NASA’s Quantum Artificial Intelligence Laboratory supports an array of fundamental and experimental studies that could lead to ground-breaking research, resulting in revolutionary advances to the state-of-the-art in quantum computing.

One of the central open questions in the field of quantum computing is the existence of efficient quantum heuristic algorithms for solving classically intractable instances of combinatorial optimization problems that are found at the core of many of NASA’s missions. Classical heuristic algorithms have been developed over the years to solve or approximate solutions to practical instances of hard problems, and the search for improved heuristics remains an active research area. The efficacy of these approaches is generally determined by running them on benchmark sets of problem instances. Such empirical testing for quantum algorithms requires the availability of quantum hardware. As that hardware becomes available, NASA’s QuAIL team will, beginning with the D-Wave Two™ quantum-annealing machine, design and evaluate quantum approaches to challenging combinatorial optimization problems.

Initial efforts will focus on theoretical and empirical analysis of quantum annealing approaches to difficult optimization problems. The team’s work includes the development of quantum AI algorithms, problem decomposition and hardware embedding techniques, and quantum-classical hybrid algorithms. Quantum Noise

One main area of focus is adiabatic quantum computation. The team is particularly interested in understanding how the effects of noise, imprecision in the Hamiltonian coefficients, and thermal processes affect adiabatic quantum computation and measurement precision. Particularly for high-dimensional optimization problems, where the optimal solution is represented by the lowest point on a highly featured landscape of hills and valleys, researchers are exploring how the shape of the landscape affects how quickly that lowest point may be found using quantum annealing algorithms. Quantum Metrology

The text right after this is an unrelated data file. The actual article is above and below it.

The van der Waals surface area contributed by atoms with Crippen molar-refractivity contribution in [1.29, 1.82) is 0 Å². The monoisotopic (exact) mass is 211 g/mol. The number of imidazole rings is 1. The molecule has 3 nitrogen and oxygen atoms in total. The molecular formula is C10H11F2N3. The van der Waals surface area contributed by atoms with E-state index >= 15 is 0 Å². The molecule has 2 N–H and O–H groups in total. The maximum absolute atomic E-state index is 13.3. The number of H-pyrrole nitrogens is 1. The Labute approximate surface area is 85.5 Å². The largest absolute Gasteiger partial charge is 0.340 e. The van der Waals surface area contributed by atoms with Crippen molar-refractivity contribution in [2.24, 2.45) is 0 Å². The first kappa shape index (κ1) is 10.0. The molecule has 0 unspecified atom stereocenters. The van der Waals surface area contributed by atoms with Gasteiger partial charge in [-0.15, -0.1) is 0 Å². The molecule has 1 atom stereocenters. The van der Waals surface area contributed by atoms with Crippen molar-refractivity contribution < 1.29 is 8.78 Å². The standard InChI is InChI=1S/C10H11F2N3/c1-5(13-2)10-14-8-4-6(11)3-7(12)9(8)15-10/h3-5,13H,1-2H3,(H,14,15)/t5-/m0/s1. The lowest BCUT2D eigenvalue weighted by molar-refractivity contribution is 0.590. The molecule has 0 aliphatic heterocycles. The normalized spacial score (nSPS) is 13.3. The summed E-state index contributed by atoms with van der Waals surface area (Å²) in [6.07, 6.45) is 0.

Metrology is the science of measurement. It encompasses time and clock standards, distance measurements, orientation and navigation, electromagnetic and gravitational field detection, and determination of physical constants. This research is of fundamental importance to the field of physics, since it involves the scrutiny of exactly how we observe and interact with nature. It is also of great significance for NASA, as quantum metrology has implications for improved space sensors and telescopes, and superior inertial navigation for future spacecraft.

Quantum metrology is concerned with harnessing quantum many-body correlations and entanglement for the purposes of enhancing measurement sensitivity past the classical bounds. This classical bound is easily defined for a many-body system containing N particles: In this case the precision sensitivity (the variance on any estimate of the parameter being investigated) scales with the inverse square root of the particle number. This is exactly the precision limit resulting from making N independent single particle measurements of the parameter. So any greater sensitivity implies that the device is operating beyond this classical limit, and that the particles are behaving in a quantum-correlated fashion.

The QuAIL team aims to model real quantum measurement devices and to explore in a realistic setting what sort of quantum probe states of light, spin systems or atom ensembles may access this new domain of parameter super-sensitivity. Potential Applications

NASA is exploring the potential of quantum computing—and quantum annealing algorithms in particular—to aid in the many challenging computational problems involved in NASA missions.

One initial target application area the QuAIL team will be exploring is related to the NASA Kepler mission’s search for habitable, Earth-sized planets. The complex computational task of identifying and validating the transit signals of smaller planets as they orbit their host stars is currently based on heuristic algorithms (designed to find approximate solutions when classic methods don’t find exact solutions), implying that some planets could remain undiscovered due to this computational limitation. Using a quantum computer to perform Kepler’s data-intensive search for transiting planets among the more than 150,000 stars in the spacecraft’s field of view has the potential to provide a unique, complementary approach to the task of discovering potential new Earth-like exoplanets.